Monday, March 3, 2008

Voluntary Censorship -- A Good Idea?

Keith Raffel here with a question for writers.

My sister and I went over to Berkeley to see Carrie Fisher in her one-woman show, Wishful Drinking. What a life! Daughter of "America's Sweethearts," Debbie Reynolds and Eddie Fisher. Step-daughter of Connie Stevens. (What do you mean you don't remember Cricket from Hawaiian Eye?) First film playing a 1970's Lolita opposite Warren Beatty in Shampoo. Then in a life-altering role, Princess Leia Organa. Ex-wife of Paul Simon. Novelist. (You should hear her read the audiotape of Postcards from the Edge.) Top script doctor.

In the course of the show, she chats about her drug addiction, bi-polar disorder, second marriage to a guy who turns out to be gay, and good friend's death on her bed. She lowers down from the ceiling a life-size Princess Leia sex doll. She discusses her parents' break-up (Dad ran away with Elizabeth Taylor) and her mother's ill-conceived subsequent marriages. She mentions in passing one of her mother's great ideas -- that she, Carrie, should have a child with her mother's husband. (Advice not followed.) More sex, drugs, and rock & roll. One thing. Five seats over from my sister and me sat her mother. I was aghast. Carrie addressed her mom up in the mezzanine. Debbie seemed both resigned and proud. (The night before George Lucas was in the audience, and in the dressing room after the show, Carrie finally found out why he had told her on the Star Wars set that there was no underwear in outer space.)
Someone once said you should write as though your mother is dead. Carrie Fisher wasn't even fazed when her mom was in the audience. I've told my younger kids that Dot Dead is PG-32. A guy in the audience at one local bookstore asked me why the sex scenes in Dot Dead weren't grittier. I told him I was conscious that I had four kids who would read the book some day.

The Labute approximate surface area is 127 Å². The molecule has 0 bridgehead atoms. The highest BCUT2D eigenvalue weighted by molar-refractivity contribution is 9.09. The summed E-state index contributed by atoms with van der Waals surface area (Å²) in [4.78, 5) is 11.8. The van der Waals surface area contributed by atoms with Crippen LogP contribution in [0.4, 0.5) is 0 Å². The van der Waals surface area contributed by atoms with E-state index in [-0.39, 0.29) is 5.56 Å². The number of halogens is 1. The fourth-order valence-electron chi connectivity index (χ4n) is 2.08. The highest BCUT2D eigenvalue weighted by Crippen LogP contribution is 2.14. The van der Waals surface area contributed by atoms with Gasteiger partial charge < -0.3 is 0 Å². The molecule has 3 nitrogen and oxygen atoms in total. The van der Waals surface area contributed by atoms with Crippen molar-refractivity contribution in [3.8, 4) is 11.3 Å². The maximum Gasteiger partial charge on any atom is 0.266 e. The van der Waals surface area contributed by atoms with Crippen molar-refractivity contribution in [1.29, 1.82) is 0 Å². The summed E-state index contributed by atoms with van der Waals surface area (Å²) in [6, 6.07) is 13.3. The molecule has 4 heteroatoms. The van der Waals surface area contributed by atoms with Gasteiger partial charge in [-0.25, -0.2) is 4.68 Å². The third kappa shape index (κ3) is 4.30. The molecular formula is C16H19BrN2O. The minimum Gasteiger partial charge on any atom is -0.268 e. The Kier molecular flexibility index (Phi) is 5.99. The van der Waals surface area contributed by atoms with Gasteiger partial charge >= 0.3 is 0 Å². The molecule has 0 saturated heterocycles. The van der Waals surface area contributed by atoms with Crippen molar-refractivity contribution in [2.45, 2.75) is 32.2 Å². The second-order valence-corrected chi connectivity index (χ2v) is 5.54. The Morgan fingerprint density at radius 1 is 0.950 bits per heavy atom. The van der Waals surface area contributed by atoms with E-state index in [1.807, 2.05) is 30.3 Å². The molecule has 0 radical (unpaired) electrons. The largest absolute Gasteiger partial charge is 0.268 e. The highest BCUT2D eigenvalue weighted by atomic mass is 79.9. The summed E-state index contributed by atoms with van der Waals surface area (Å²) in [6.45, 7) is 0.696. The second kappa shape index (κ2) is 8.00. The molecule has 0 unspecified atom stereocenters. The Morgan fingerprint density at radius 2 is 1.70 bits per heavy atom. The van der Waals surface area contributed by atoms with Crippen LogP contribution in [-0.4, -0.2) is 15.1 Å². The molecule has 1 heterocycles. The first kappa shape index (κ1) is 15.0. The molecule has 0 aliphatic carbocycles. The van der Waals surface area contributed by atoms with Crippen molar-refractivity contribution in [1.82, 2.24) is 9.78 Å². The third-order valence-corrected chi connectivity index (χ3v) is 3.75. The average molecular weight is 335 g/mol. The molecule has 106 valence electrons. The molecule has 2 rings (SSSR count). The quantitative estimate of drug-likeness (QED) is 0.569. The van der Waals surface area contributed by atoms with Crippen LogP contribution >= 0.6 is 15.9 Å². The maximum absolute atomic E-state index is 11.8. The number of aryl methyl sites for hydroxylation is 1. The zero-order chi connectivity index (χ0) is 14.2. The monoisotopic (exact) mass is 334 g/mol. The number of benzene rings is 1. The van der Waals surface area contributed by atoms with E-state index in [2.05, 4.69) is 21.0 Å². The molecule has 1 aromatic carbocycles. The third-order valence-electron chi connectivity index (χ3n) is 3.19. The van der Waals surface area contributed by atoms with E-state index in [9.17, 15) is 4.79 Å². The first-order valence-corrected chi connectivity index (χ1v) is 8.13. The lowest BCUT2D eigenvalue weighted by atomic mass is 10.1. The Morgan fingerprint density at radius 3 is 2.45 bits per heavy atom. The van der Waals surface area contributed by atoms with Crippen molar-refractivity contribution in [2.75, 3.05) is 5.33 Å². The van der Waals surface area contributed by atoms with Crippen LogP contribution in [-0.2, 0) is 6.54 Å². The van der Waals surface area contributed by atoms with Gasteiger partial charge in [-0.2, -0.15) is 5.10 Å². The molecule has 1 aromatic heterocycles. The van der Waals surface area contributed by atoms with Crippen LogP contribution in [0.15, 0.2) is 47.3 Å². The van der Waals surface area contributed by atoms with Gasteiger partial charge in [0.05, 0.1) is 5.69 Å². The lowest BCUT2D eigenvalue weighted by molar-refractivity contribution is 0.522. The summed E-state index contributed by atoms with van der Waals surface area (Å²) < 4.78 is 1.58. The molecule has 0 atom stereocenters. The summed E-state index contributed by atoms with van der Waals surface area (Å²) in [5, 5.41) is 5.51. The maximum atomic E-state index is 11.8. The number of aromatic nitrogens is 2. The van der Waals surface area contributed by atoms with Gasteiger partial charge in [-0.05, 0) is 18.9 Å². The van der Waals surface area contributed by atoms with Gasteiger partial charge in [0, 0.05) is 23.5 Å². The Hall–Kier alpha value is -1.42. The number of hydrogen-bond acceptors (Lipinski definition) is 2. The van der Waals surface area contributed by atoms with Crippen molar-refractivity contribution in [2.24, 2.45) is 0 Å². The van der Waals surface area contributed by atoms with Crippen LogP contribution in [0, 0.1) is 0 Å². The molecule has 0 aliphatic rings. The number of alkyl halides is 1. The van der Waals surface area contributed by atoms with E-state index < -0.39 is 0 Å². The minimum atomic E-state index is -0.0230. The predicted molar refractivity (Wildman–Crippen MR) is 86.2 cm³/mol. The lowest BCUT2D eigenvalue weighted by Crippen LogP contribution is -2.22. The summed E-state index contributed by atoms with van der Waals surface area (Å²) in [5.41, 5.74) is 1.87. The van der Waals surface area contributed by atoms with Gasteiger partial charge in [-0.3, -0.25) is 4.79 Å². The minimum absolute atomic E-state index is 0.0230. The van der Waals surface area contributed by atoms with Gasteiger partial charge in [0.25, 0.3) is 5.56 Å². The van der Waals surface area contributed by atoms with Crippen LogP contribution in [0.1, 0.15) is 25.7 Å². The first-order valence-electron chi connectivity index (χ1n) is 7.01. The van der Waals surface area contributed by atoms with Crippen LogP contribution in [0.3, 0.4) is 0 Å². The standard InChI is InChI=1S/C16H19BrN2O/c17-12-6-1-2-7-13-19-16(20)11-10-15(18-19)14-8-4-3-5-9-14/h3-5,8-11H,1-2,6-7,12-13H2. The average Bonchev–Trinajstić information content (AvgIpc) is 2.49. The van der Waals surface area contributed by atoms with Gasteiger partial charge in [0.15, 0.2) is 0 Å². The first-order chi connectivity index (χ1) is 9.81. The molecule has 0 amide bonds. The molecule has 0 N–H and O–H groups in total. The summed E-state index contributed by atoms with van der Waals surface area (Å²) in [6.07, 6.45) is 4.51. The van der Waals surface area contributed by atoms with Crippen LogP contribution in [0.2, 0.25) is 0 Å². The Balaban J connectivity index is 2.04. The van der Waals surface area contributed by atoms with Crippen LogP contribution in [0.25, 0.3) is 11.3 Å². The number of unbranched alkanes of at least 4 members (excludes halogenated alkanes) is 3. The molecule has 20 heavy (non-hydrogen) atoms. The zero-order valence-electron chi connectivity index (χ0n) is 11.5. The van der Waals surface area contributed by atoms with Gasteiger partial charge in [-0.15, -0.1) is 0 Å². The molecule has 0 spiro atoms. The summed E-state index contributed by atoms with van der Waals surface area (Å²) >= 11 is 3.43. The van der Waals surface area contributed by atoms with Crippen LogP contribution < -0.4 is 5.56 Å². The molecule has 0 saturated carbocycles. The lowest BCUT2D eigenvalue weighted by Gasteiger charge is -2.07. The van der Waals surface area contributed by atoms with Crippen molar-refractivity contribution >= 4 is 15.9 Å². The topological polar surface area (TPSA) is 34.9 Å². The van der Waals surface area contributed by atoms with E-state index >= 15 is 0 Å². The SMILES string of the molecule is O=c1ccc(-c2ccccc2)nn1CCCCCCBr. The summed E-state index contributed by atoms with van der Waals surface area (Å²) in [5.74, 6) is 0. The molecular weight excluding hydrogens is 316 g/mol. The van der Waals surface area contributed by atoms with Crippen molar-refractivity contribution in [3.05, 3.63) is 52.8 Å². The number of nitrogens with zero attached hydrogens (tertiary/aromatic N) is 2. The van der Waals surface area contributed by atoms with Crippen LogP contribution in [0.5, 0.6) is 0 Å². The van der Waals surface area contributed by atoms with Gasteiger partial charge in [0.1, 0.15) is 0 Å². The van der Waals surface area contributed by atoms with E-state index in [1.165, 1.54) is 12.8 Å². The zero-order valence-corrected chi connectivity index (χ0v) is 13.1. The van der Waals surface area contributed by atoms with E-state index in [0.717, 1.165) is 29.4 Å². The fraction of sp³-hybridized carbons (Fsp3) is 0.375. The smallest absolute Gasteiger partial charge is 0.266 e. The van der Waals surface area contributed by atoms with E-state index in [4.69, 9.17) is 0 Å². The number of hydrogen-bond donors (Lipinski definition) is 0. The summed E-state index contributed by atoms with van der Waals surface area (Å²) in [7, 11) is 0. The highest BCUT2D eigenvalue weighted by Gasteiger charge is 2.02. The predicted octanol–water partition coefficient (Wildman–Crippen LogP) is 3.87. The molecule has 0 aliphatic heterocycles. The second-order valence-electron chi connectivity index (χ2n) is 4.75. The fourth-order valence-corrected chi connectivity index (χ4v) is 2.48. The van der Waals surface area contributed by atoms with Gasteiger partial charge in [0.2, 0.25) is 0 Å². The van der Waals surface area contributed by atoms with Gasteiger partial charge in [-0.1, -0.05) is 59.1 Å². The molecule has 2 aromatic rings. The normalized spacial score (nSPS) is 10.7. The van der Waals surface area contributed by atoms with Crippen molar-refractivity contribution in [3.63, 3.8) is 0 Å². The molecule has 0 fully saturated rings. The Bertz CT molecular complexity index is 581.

So I guess I do censor myself. I could never carry off what Carrie Fisher did. (OTOH, my life has not been as "interesting" as hers -- at least from a People Magazine perspective, I mean.)

Writers, are you ever censoring what you write because of what your spouse, squeeze, kids, parents, or friends might think? Spill it.


Anonymous said...

Yes! I censor what I write bec (1) my kids will someday read it (I tell them it's PG-13) and (2) bec I have a set of values that preclude me from using offensive phrases (ie, I don't take the Lord's name in vain). That being said, I do question myself. When I read books by successful mystery/adventure/thriller writers, and every other piece of dialogue has f* or sh*, etc, I do wonder if I can be competitive. Nothing I can do about that. I have to remain true to myself.

Sue Ann Jaffarian said...

Both of my parents are deceased and I have no children, so I'll admit I don't shrink from telling the story exactly as I wish. But since some of Odelia Grey's sketchy family background is similar to my own, I wonder if I would feel that way if Mom and Dad were alive?

BUT, I do censor myself according to the projects I write. My Odelia Grey novels are sexy and adult without being offensive and I planned it that way. However, I let it all rip in my non-mystery novels, both of which are not yet published. And I find I get grittier with each one.

Basically, I follow the rule: does it fit the character and the story, more than who will blush and get on the phone and call me.